If you think you can build something to fit one of these categories, we want to hear from you. Be sure to submit your entry – photos included – to iggy@tomsworkbench.com with the subject line that reads:  Last Minute Elf Entry no later than December 28 (we figure that you will be rushing to get the project done by December 25 or 26, and will want to spend some time with your families instead of posting pics to us… thus, the extra days!). Once we get the entries, we will read the tea leaves and pick ourselves a few winners.

Be sure to check out the projects we will be posting over at the Modern Woodworkers Association webpage.

Now, can I get something built in time? Only if Iggy and I work together…

A new launch

I don’t know if you heard, but last week, I went over to the Kennedy Space Center on Thursday to catch the launch of the brand-spakin’-new Orion crew module. And, if you followed the news, you probably saw that it was scrubbed. Bummer, because the family and I headed over from our home here in the Tampa Bay area at midnight to get there at 2:30 a.m. … and the sucker didn’t launch. And, we had to drive the two and a half hours back home – on very little sleep – and pretty disappointed.

Orion Launch

But, the next day, that sucker headed to the skies on the first attempt. The launch of this new capsule marked the start of a new era in space exploration.

The saw package

Surprisingly, the same day Orion left the launch pad, a new piece of technology arrived at my shop, shipped in a large crate and a smaller box shrink wrapped to a pallet. It you bet, it was my new Laguna Fusion saw.  I broke away the packing like a man possessed, trying to get to the new saw contained within. I almost felt a little like the dad in the movie A Christmas Story, attempting to get to his major award

It's a major award!

There, contained within a very well packed case was my brand new Laguna table saw. It was gorgeous, with that beautiful Laguna logo on it. But, it obviously still needed a little bit of assembly before it was ready for prime time.

Without wings

Early on Saturday morning, I set out to make the new saw a reality. While I was attaching the wings and rails, the new owner of my old Ridgid saw showed up to pick up his new-to-him saw. It took a little bit of muscle to get to the old Ridgid onto his pick up truck, but I waved goodbye to my old friend as it rode off to its new home.

Bye, old saw

The new saw set up beautifully, but there were a few ‘issues’ I had to deal with. First, while there were awesome brackets to hold the rip fence, there was no place to hold the miter gauge on the saw that I could see. So, I used a pair of Magswitch magnets to make a bit of a landing area for the miter gauge on the saw. They worked well, and I didn’t have to do any drilling.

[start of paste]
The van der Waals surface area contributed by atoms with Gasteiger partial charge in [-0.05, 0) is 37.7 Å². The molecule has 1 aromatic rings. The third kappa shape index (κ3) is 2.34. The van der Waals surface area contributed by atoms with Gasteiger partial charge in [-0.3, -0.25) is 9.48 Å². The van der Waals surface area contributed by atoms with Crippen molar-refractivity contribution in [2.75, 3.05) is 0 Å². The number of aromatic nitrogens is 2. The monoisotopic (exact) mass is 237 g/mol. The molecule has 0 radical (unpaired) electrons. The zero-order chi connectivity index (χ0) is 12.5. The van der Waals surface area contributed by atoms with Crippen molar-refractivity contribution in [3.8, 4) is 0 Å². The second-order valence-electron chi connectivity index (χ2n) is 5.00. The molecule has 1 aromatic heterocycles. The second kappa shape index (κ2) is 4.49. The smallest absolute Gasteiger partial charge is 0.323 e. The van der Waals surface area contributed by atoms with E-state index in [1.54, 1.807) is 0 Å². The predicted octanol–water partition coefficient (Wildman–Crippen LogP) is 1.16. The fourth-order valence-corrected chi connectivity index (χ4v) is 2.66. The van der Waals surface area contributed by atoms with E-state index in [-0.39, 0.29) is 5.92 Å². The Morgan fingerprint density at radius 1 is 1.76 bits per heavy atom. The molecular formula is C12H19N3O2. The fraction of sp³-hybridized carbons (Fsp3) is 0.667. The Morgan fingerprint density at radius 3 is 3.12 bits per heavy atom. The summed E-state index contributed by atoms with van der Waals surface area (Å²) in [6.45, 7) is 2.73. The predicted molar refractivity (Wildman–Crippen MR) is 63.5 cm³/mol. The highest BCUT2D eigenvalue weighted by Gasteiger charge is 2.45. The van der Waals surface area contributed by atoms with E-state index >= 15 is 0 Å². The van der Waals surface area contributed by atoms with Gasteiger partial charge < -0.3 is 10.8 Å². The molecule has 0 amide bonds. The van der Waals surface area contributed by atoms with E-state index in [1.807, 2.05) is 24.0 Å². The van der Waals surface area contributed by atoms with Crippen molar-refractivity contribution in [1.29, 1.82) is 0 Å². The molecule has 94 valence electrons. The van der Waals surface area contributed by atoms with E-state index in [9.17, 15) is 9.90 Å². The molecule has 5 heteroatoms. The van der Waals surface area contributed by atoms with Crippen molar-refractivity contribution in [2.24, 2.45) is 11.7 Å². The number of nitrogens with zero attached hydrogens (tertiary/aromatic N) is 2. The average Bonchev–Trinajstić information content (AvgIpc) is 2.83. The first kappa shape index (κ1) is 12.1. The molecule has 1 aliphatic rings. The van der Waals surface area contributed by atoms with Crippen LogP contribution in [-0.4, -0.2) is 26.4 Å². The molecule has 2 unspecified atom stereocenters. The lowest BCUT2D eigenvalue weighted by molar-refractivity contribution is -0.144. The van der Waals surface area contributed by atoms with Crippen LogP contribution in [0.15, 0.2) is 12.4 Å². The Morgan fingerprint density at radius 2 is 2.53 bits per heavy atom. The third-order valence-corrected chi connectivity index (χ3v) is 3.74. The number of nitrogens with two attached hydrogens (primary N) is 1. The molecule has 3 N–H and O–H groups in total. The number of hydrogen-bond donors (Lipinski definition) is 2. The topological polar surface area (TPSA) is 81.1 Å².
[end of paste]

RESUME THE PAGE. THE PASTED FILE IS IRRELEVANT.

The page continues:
My magnetic solution

The other issue I noticed was that while the saw does come with a pair of casters, they are kind of difficult to use on a regular basis – they are more for moving the saw out of the way on occasion to get behind it to do some sweeping. I tend to move my saw around a lot, which means I need to think of a better solution. Also, the saw is about an inch and a half too low for my bench, which can present a problem for me. Right now, one of those sweet HTC mobile bases looks like the right solution.

The final sawOutside of those two small quibbles, this saw is a dream. It cuts beautifully. It’s much more quiet than my old saw. It is built like a tank. Its fit and finish is second to none. It doesn’t allow for any dust to get out into the shop. The large paddle stop switch is very convenient.

And, it just looks awesome!

I am looking forward to this new era of table saw cutting in my shop.

Link of the week

BenchCrafted

So, you are looking to build a new workbench. And, you are looking to deck it out with some of the highest-quality vises and other accessories. Maybe you just need a good plan for one.

A BenchCrafted vise handle

There are few better places to start your search than at BenchCrafted. From well conceived plans to high quality accessories allowing you to build or accessorize your bench , there’s something for everyone at this site. Definitely a great place to put together a holiday wish list as well…